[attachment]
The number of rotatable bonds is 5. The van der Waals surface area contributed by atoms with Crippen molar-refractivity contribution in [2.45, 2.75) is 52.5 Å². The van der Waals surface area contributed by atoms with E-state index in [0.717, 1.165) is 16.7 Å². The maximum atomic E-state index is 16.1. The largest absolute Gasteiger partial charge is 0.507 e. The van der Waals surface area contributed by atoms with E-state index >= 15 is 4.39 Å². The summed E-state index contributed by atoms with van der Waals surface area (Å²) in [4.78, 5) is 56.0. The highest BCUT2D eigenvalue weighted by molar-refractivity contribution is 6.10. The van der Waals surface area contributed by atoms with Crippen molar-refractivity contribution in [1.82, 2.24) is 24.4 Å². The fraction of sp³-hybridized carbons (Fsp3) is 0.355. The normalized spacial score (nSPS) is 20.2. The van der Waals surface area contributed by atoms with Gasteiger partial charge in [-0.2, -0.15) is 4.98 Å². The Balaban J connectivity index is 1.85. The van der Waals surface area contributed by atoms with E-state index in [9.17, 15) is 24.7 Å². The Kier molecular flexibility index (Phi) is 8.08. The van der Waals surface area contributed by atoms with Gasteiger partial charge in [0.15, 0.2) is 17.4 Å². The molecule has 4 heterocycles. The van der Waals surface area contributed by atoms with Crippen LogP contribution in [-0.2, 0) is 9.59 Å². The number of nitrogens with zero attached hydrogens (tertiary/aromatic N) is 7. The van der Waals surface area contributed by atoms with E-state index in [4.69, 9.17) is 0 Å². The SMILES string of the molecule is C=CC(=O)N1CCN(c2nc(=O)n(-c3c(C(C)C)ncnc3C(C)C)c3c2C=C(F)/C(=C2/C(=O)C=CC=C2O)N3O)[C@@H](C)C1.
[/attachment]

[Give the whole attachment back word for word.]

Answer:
The number of rotatable bonds is 5. The van der Waals surface area contributed by atoms with Crippen molar-refractivity contribution in [2.45, 2.75) is 52.5 Å². The van der Waals surface area contributed by atoms with E-state index in [0.717, 1.165) is 16.7 Å². The maximum atomic E-state index is 16.1. The largest absolute Gasteiger partial charge is 0.507 e. The van der Waals surface area contributed by atoms with E-state index >= 15 is 4.39 Å². The summed E-state index contributed by atoms with van der Waals surface area (Å²) in [4.78, 5) is 56.0. The highest BCUT2D eigenvalue weighted by molar-refractivity contribution is 6.10. The van der Waals surface area contributed by atoms with Crippen molar-refractivity contribution in [1.82, 2.24) is 24.4 Å². The fraction of sp³-hybridized carbons (Fsp3) is 0.355. The normalized spacial score (nSPS) is 20.2. The van der Waals surface area contributed by atoms with Gasteiger partial charge in [-0.2, -0.15) is 4.98 Å². The Balaban J connectivity index is 1.85. The van der Waals surface area contributed by atoms with E-state index in [9.17, 15) is 24.7 Å². The Kier molecular flexibility index (Phi) is 8.08. The van der Waals surface area contributed by atoms with Gasteiger partial charge in [0.15, 0.2) is 17.4 Å². The molecule has 4 heterocycles. The van der Waals surface area contributed by atoms with Crippen LogP contribution in [-0.2, 0) is 9.59 Å². The number of nitrogens with zero attached hydrogens (tertiary/aromatic N) is 7. The van der Waals surface area contributed by atoms with E-state index in [4.69, 9.17) is 0 Å². The SMILES string of the molecule is C=CC(=O)N1CCN(c2nc(=O)n(-c3c(C(C)C)ncnc3C(C)C)c3c2C=C(F)/C(=C2/C(=O)C=CC=C2O)N3O)[C@@H](C)C1.